A new study may provide context as to why it’s harder for some people to start eating healthier foods, especially after years of eating unhealthy ones.
In this day and age, there’s no escaping foods that are both high in calories and fat. After all, grocery store shelves and restaurant menus are often saturated with these types of options. Still, those who have access to nutritious foods may find it difficult at times to start eating them, and regularly. New research suggests, however, that this challenge may be attributable to the way in which the brain responds to certain foods. (Related: 21 Best Healthy Cooking Hacks of All Time)
The study, which was published in the journal Nature, explored how eating a high-fat diet affects the brain and ultimately, one’s desire to eat healthier foods. Researchers gave mice both a high-fat diet (HFD) and a standard diet (SD). Across the board, the mice stopped eating the SD after the HFD was offered. But, when the HFD was taken away, the mice strangely ate very little of the SD. As a result, the mice lost weight. Even mice that were in the fasting group barely touched the SD during feeding time.
However, the fasting mice would engorge when the HFD was provided, and even after 24 hours of an HFD splurge, the mice would be less inclined to return to the SD. This prompted the scientists to then record the activity of AgRP neurons, which is a group of neurons that control energy balance and become active when you feel hungry. Scientists also monitored midbrain dopamine neurons, which release dopamine—the neurotransmitter that makes you feel good.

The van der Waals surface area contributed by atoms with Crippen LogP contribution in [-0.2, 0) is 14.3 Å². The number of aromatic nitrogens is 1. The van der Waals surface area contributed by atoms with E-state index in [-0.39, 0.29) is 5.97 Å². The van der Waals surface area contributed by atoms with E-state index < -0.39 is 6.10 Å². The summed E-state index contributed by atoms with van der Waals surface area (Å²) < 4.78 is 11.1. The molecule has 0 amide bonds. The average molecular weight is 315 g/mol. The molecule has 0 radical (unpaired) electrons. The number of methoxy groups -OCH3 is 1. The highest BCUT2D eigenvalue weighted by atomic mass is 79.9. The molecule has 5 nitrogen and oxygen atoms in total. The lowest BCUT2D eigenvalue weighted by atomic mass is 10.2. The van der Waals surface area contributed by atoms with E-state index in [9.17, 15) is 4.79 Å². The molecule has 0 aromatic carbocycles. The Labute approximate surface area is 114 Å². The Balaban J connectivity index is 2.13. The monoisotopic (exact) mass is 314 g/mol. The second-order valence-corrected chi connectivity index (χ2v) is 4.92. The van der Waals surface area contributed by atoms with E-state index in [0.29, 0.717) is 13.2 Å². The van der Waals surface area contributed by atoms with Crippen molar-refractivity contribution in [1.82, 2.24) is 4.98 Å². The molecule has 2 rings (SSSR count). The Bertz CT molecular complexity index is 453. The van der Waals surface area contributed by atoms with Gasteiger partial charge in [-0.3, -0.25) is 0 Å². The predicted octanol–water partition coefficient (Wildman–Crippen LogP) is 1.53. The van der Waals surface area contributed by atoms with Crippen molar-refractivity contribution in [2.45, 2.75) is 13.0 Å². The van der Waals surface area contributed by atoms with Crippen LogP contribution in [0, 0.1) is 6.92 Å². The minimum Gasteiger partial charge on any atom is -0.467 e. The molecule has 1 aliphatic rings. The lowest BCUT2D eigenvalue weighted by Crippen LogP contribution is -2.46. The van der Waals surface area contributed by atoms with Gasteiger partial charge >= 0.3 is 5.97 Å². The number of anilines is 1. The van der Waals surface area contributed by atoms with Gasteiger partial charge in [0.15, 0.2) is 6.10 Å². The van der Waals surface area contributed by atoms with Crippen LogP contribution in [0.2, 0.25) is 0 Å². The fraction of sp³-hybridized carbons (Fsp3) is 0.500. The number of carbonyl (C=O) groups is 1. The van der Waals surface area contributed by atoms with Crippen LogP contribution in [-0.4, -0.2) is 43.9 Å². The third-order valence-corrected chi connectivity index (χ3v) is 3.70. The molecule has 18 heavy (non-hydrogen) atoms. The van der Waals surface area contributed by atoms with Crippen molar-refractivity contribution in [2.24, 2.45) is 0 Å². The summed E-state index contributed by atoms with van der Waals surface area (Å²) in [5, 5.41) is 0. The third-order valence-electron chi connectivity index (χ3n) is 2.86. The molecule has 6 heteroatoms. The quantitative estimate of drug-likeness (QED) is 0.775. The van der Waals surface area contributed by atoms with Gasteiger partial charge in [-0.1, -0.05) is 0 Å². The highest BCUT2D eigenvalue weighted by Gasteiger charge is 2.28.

What they found? After eating the HFD, the mice experienced a reduction in responses from both groups of neurons when exposed to the SD. So much so that the neurons only responded strongly when the HFD was offered. In other words, the mice found the standard diet to be less satiating and less rewarding than the food that was higher in calories. (Related: This Is Why You Can’t Stop Buying Your Favorite Junk Food)
Another interesting takeaway was that after the mice experienced HFD withdrawal— which was the scientists’ way of mimicking dieting—their AgRP neurons were so sensitive to HFD that they would start responding even when the mice were not hungry. Researchers propose this activity could explain why high-calorie foods seem so irresistible when we try and diet—our brain processes these foods as more rewarding and valuable, even when we’re not necessarily hungry.
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